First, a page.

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    Bit to Do

    Midnights at the Baxter presents 'It's a Wonderful Life'
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    I've been reading a lot of Ayn Rand recently. All of it, actually. Don't judge – and I know you are; I've found that anyone who knows anything about her has a tendency to get inflamed at the mention of her name. I'm interested in ideas, you see, even ideas that I disagree with, and so it has been quite a journey to read through her fictional works chronologically (her plays, We the Living, Anthem, The Fountainhead

    , and, currently, 300 pages into

    Atlas Shrugged

    ). My friends and co-workers are sick of my talking about this. I have greatly enjoyed playing devil's advocate – because, while I don't agree with most of what she says, I've found that most people who also don't agree also don't seem to understand it, at least not from her perspective, and I feel that's important. After all, you can't effectively attack someone unless you speak their language.

    So, what's the point? We're here to talk about

    It's a Wonderful Life

    , as you can tell by reading the title of this article. Well, I just talked about

    It's a Wonderful Life

    , so I wanted to put a spin on it. My point is that I've gotten a great deal of amusement at imagining, What would Ayn Rand think about this or that? I decided, for example, that she would hate the books of Kurt Vonnegut or the music of Bob Dylan, whereas Dr. Gregory House, from


    , is kind of her ideal person.

    It's a Wonderful Life

    , as everyone knows, tells the story of George Bailey, a man who has been selfless his whole life, and ends up feeling as if life has crapped all over him – so, he decides to end it. Ms. Rand would approve of this message – that selflessness leads to despair. But then the angel Clarence comes and shows George how awful the world would be were it not for him. One is left to assume that Ms. Rand would not approve of his vindication.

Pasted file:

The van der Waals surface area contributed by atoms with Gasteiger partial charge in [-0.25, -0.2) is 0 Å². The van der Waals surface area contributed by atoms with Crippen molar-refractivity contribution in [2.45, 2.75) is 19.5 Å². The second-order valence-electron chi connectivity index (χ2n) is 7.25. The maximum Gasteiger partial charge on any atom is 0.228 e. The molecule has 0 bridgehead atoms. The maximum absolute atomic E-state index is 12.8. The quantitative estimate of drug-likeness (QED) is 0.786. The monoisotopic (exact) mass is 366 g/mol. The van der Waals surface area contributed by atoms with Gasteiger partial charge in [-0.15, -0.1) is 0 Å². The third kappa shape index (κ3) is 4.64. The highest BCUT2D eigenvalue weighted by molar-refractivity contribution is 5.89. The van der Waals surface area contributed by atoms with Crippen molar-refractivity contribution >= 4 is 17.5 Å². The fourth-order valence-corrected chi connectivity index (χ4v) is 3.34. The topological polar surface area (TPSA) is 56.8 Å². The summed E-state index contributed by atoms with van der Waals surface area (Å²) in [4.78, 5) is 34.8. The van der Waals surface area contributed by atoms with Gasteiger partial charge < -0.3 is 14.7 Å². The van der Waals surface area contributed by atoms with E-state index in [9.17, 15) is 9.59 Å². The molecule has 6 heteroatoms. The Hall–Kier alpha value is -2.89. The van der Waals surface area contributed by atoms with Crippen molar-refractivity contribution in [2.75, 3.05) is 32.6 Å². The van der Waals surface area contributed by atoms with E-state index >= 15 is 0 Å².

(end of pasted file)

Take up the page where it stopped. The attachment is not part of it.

Unless, perhaps, we apply the “'Occurrence at Owl Creek' Principle” which we discussed last time. Try it out. What do you think?

    It's all connected. See

    It's a Wonderful Life

    on the big screen tomorrow, Saturday, at midnight at Baxter Avenue Theater, located at 1250 Bardstown Road. Further information and advance ticket sales can be found at the theater's website.

    Image: Internet Movie Database

    Allan Day's picture

    About Allan Day

    There are legitimate theories that the Big Bang originated from the collapse of a black hole in a fourth-dimensional universe. This stuff fascinates me, and I love reading about it. I love reading about science. And about anything, for that matter, provided it's interesting - and everything is potentially interesting, so I'm fascinated by a lot of things. I also read a lot of fiction (Kurt Vonnegut deserves deification) and watch a lot of movies (Charlie Chaplin also deserves deification). I've made a few short films myself. I'm also a writer of everything - I'm close to a Bachelor's in English at IUS. My life consists of reading, writing, bartending, and taking care of my daughter full-time. Life is busy and life is stressful, but that's why there's music and art and other forms of relaxation.

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